Computer donation helps struggling students

Tuesday, 29 July 2008

Three struggling dyslexic and dyspraxic students were given a much needed helping hand with their studies, thanks to a donation of computers from Challenger TAFE.

“This will make such a difference to their lives and to their learning,” said founder of the Dyslexic Centre Australia, teacher and expert in the field Dawn Matthews.

“When you’re dyslexic, it is virtually impossible to learn effectively without computers.”

Until now, it had been difficult for the Centre to find funding to supply computers to these young Rockingham and Kwinana residents, who are Wards of the State and in foster care.

However on contacting the College’s Director of Information Systems Glenn Robinson, Dawn discovered that Challenger TAFE was able to donate some of their computers that were no longer needed.

“It’s great to see these computers go to kids who really need them,” said Glenn.

“People with dyslexia really need the writing tools that computers provide.”

Spellcheckers, cutting and pasting facilities and word order changes enable dyslexics to work much more easily. Dyspraxics have fine motor problems so writing longhand is difficult for them.

Having access to this equipment and technology enables their special needs to be met and puts them on a path to achieving things they may otherwise have been unable to, and thus increasing self esteem and confidence.

In order to assist the students in editing their work, the College has installed a software program called “Please Read” that reads text aloud from documents and the Internet.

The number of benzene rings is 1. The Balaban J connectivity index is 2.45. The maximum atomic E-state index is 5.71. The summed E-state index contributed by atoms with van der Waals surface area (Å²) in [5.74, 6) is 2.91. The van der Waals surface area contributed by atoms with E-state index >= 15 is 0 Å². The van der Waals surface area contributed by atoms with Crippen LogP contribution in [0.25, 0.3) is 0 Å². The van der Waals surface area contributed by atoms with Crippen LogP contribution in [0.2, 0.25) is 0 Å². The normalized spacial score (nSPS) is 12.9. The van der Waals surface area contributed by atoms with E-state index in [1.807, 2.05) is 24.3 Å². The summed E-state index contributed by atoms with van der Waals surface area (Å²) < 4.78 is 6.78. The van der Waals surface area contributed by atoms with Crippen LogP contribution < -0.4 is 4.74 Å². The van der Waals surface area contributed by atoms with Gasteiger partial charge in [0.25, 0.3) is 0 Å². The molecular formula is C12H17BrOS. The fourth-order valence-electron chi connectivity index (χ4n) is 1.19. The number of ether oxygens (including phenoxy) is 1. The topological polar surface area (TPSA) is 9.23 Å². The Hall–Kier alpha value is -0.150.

They have also installed programs on the computers such as a version of Open Office, some freeware programs and a screen tint specifically designed for dyslexia. The computers have flat screen monitors which fit more easily into small bedrooms.

One of the students, a twelve year-old girl, was literally speechless when she discovered she was going to have a computer of her very own.

“She was so excited,” said Dawn. “She will now be able to do her homework and move forward in school with the other kids.”

The College was pleased to be able to help Dawn’s students and hopes to continue this relationship to facilitate the learning of others in need.

“These kids already face the challenges of being dyslexic and dyspraxic,” Glenn continued.

“So I’m proud that the College has been able to help remove one of these challenges by providing them with these computers.”

“We hope that this small, but significant donation can give them a start on the road to great success.”

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